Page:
As part of the quick-build demonstration project, the city hosted a pop-up event in June 2023 on the Hesperian Triangle, often referred to as “the Triangle,” to share more information about the upcoming changes to the corridor and encourage community members to try out the bike lane and provide feedback. The event was also the opening of a new art installation in the Triangle called “Genie Bottle,” in addition to an existing art installation called the “Purr Pods.” Approximately 70-100 people attended the one-day event which had live music, food, and stalls from other community partners such as Bike East Bay.


While photos, videos, and media coverage demonstrated a successful launch event and engagement on the project site, San Leandro did not collect or report any formal outcomes from the experience. Collecting data such as the number of users, their experience with the temporary bike lane, or feedback from surrounding businesses would have strengthened the case made by the quick-build project.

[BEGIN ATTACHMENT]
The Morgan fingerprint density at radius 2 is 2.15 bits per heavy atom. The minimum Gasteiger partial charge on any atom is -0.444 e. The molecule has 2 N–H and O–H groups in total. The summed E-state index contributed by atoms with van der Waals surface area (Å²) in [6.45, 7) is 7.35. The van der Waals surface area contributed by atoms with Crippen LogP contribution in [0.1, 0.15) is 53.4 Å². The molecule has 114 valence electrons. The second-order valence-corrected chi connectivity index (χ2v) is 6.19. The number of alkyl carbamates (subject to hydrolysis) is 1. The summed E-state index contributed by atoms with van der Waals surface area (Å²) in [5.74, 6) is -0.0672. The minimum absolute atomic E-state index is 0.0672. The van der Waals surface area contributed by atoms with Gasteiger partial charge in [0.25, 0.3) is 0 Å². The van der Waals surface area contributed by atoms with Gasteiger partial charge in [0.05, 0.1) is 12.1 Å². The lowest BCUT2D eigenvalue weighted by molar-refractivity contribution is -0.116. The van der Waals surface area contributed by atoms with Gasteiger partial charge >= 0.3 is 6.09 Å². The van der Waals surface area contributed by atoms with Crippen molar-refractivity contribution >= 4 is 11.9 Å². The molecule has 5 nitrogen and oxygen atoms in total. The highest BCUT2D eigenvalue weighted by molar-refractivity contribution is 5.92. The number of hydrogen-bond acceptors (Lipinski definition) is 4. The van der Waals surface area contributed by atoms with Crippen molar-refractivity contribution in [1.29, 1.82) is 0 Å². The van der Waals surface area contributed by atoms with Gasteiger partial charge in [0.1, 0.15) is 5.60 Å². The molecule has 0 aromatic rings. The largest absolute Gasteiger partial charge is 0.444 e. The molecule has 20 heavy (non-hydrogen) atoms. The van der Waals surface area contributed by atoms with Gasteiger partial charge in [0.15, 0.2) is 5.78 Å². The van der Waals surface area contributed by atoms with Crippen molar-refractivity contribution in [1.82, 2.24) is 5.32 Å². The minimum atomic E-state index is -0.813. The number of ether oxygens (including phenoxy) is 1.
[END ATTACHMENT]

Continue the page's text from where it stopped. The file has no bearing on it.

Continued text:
Key Takeaways

Be aware of any conflicting and overlapping project timelines when a corridor is within the jurisdiction of multiple agencies. The City of San Leandro planned their eight-week demonstration project timeline strategically so that the removal could take place in advance of a Caltrans repaving project on the same corridor. This would’ve been a challenge if city and Caltrans officials hadn’t communicated and coordinated on the project timeline and schedules before project implementation. Alternatively, in cases where timelines overlap, there may be opportunities to collate resources which could be beneficial for all partners involved.

Take weather into account when selecting temporary materials. In addition to the permanent art installations already cited on the Hesperian Triangle, the city installed a temporary interactive art installation which was destroyed by high winds. Taking local weather conditions into account is crucial when selecting materials for pop-up installations.